GAO Report Links The Safety of Abused and Neglected Children and Workforce Turnover/Caseloads
Recent newspaper headlines call our attention that we as a nation need to do a better job of protecting our children from abuse and neglect. With over 2.7 million children referred for possible child abuse and neglect in 2000 and over 1,200 children tragically dying as a result of child abuse and neglect, this is a tragic wake-up call that cannot be denied. If we as a country are serious about keeping our children safe, action must be taken now.
The ability to protect children from abuse and neglect and to ensure the safety of children who have been abused and neglected is in jeopardy if immediate actions are not taken. High caseloads, caseworker turnover, minimal training, and the need for professional standards are obstacles in protecting our children under the current child welfare system. The General Accounting Office, in releasing it's report (GAO Report 03-357) details that in order to effectively provide child welfare services and meet federal performance goals, child welfare agencies must meet the challenge of a stable and highly skilled workforce. Their findings included:
Building on the findings and promising approaches contained in the GAO Report, the Child Welfare League of America recommends the following actions:
- The safety and permanency of children is hampered by large caseloads and worker turnover. This delays the timeliness of investigations and limits the frequency of worker visits with children. In review of the Child and Family Service Reviews of 27 states, workforce deficiencies such as high caseloads, training deficiencies, and staffing shortages, affected the outcomes for children and families in care.
- Child welfare staff have insufficient time to conduct the types of home visits necessary to assess a child's safety and make well-supported decisions to ensure safe and stable permanent homes due to high turnover rates and staffing shortages.
- Trust between the child and the caseworker is critical, and the negative effective of turnover can be especially problematic in residential facilities where children and youth experience around-the-clock care. Worker turnover disrupts this trust and makes it difficult to get the information needed to make sound decisions. During a transition, cases without workers also means that information in case records is difficult to maintain, resulting in delays or changes to critical decisions about keeping a child safe or securing a permanent family.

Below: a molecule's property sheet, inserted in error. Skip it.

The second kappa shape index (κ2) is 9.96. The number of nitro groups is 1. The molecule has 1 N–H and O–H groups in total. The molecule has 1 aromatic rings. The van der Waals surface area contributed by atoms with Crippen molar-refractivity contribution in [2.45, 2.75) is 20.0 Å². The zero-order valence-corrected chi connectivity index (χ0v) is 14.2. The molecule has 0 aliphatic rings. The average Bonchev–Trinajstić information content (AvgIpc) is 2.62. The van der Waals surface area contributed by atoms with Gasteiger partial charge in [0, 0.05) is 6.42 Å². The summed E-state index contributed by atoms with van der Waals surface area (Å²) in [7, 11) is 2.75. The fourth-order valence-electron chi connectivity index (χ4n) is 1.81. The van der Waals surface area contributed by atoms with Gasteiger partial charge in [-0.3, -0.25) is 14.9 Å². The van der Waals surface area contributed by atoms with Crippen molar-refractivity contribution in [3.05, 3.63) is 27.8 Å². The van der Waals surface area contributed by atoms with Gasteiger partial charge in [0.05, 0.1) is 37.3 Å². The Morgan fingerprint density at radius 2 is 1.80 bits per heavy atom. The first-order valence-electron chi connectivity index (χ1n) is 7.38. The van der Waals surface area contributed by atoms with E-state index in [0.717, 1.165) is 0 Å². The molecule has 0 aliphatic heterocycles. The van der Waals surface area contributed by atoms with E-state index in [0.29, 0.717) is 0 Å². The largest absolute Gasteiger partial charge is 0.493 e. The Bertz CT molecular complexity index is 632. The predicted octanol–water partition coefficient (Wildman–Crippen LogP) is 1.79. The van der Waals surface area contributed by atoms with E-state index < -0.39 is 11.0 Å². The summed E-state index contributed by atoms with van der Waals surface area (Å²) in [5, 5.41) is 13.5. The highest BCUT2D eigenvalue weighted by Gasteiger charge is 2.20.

You may access this GAO report, Child Welfare: HHS Could Play a Greater Role in Helping Child Welfare Agencies Recruit and Retain Staff (GAO-03-357; PDF file) online at CWLA's website http://www.cwla.org/programs/workforce/gaohhs.pdf. For more information, contact Naomi Goldman at 617/769-4003 or email@example.com.
- To ensure the safety of children in the child welfare system, adequate federal resources and supports necessary for child welfare agencies to maintain national caseload standards must be provided. Meeting these standards will allow agencies to focus on children and their outcomes, retain qualified caseworkers, and reduce caseloads per caseworker.
- To improve the quality of child welfare services and better serve children and families, federal loan forgiveness and training programs must be immediately initiated. This will result in increasing the size of the child welfare workforce and improvement of caseworker skills.
- To continue to track and study the impact of recruitment and retention of child welfare workers in the context of improving overall child safety, the U.S. Department of Health and Human Services should be directed to review and assess employee screening tools as part of the Child and Family Service Reviews currently underway.
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